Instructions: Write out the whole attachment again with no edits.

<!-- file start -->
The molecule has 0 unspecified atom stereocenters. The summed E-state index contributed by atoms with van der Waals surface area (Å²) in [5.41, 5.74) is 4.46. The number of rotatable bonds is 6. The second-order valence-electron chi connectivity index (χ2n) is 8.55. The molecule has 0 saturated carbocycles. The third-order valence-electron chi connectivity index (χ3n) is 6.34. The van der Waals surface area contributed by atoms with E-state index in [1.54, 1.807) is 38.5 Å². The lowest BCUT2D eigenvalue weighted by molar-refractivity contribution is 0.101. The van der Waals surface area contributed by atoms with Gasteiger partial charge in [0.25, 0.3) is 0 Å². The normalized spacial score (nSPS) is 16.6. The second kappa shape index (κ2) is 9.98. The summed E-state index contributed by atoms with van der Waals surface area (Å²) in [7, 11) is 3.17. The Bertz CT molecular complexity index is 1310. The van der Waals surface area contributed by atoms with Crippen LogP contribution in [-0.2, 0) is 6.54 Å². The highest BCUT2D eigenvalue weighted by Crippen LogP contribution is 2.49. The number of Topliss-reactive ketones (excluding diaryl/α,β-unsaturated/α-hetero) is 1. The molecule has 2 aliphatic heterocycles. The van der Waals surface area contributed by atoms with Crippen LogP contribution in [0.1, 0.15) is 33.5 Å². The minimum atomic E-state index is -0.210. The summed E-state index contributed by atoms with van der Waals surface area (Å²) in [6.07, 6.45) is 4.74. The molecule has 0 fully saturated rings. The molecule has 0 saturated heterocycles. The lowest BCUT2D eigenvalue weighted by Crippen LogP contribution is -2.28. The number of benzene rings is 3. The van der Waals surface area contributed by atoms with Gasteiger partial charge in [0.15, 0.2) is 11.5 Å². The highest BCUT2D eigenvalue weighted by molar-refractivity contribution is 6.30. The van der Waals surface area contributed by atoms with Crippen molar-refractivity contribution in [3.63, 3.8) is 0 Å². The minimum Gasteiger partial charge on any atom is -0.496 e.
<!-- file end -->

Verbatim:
The molecule has 0 unspecified atom stereocenters. The summed E-state index contributed by atoms with van der Waals surface area (Å²) in [5.41, 5.74) is 4.46. The number of rotatable bonds is 6. The second-order valence-electron chi connectivity index (χ2n) is 8.55. The molecule has 0 saturated carbocycles. The third-order valence-electron chi connectivity index (χ3n) is 6.34. The van der Waals surface area contributed by atoms with E-state index in [1.54, 1.807) is 38.5 Å². The lowest BCUT2D eigenvalue weighted by molar-refractivity contribution is 0.101. The van der Waals surface area contributed by atoms with Gasteiger partial charge in [0.25, 0.3) is 0 Å². The normalized spacial score (nSPS) is 16.6. The second kappa shape index (κ2) is 9.98. The summed E-state index contributed by atoms with van der Waals surface area (Å²) in [7, 11) is 3.17. The Bertz CT molecular complexity index is 1310. The van der Waals surface area contributed by atoms with Crippen LogP contribution in [-0.2, 0) is 6.54 Å². The highest BCUT2D eigenvalue weighted by Crippen LogP contribution is 2.49. The number of Topliss-reactive ketones (excluding diaryl/α,β-unsaturated/α-hetero) is 1. The molecule has 2 aliphatic heterocycles. The van der Waals surface area contributed by atoms with Crippen LogP contribution in [0.1, 0.15) is 33.5 Å². The minimum atomic E-state index is -0.210. The summed E-state index contributed by atoms with van der Waals surface area (Å²) in [6.07, 6.45) is 4.74. The molecule has 0 fully saturated rings. The molecule has 0 saturated heterocycles. The lowest BCUT2D eigenvalue weighted by Crippen LogP contribution is -2.28. The number of benzene rings is 3. The van der Waals surface area contributed by atoms with Gasteiger partial charge in [0.15, 0.2) is 11.5 Å². The highest BCUT2D eigenvalue weighted by molar-refractivity contribution is 6.30. The van der Waals surface area contributed by atoms with Crippen molar-refractivity contribution in [3.63, 3.8) is 0 Å². The minimum Gasteiger partial charge on any atom is -0.496 e.